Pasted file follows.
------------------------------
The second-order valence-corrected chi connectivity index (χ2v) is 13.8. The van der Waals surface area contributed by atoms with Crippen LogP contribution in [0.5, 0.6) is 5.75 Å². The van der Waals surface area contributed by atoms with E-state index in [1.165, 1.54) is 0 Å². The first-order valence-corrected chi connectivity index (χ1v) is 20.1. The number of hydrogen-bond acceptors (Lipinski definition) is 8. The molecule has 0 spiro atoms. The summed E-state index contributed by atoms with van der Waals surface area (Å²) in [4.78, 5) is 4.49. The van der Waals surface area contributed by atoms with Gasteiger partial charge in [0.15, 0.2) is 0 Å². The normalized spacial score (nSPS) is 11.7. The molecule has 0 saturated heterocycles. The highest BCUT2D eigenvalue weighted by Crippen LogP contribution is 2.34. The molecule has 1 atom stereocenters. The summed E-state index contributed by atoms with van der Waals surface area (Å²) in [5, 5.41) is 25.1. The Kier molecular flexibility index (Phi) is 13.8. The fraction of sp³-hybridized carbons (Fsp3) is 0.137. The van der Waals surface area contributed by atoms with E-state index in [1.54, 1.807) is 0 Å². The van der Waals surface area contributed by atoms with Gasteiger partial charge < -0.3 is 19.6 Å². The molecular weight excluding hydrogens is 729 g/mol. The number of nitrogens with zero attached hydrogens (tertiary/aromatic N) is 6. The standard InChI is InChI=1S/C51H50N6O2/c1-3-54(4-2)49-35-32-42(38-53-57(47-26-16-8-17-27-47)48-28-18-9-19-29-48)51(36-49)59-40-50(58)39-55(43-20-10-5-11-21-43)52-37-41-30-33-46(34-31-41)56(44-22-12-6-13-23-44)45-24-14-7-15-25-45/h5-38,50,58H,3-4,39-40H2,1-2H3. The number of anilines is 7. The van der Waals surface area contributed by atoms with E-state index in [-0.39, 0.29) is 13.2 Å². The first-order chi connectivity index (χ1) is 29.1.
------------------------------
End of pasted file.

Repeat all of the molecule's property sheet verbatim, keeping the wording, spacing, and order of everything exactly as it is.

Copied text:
The second-order valence-corrected chi connectivity index (χ2v) is 13.8. The van der Waals surface area contributed by atoms with Crippen LogP contribution in [0.5, 0.6) is 5.75 Å². The van der Waals surface area contributed by atoms with E-state index in [1.165, 1.54) is 0 Å². The first-order valence-corrected chi connectivity index (χ1v) is 20.1. The number of hydrogen-bond acceptors (Lipinski definition) is 8. The molecule has 0 spiro atoms. The summed E-state index contributed by atoms with van der Waals surface area (Å²) in [4.78, 5) is 4.49. The van der Waals surface area contributed by atoms with Gasteiger partial charge in [0.15, 0.2) is 0 Å². The normalized spacial score (nSPS) is 11.7. The molecule has 0 saturated heterocycles. The highest BCUT2D eigenvalue weighted by Crippen LogP contribution is 2.34. The molecule has 1 atom stereocenters. The summed E-state index contributed by atoms with van der Waals surface area (Å²) in [5, 5.41) is 25.1. The Kier molecular flexibility index (Phi) is 13.8. The fraction of sp³-hybridized carbons (Fsp3) is 0.137. The van der Waals surface area contributed by atoms with E-state index in [1.54, 1.807) is 0 Å². The van der Waals surface area contributed by atoms with Gasteiger partial charge < -0.3 is 19.6 Å². The molecular weight excluding hydrogens is 729 g/mol. The number of nitrogens with zero attached hydrogens (tertiary/aromatic N) is 6. The standard InChI is InChI=1S/C51H50N6O2/c1-3-54(4-2)49-35-32-42(38-53-57(47-26-16-8-17-27-47)48-28-18-9-19-29-48)51(36-49)59-40-50(58)39-55(43-20-10-5-11-21-43)52-37-41-30-33-46(34-31-41)56(44-22-12-6-13-23-44)45-24-14-7-15-25-45/h5-38,50,58H,3-4,39-40H2,1-2H3. The number of anilines is 7. The van der Waals surface area contributed by atoms with E-state index in [-0.39, 0.29) is 13.2 Å². The first-order chi connectivity index (χ1) is 29.1.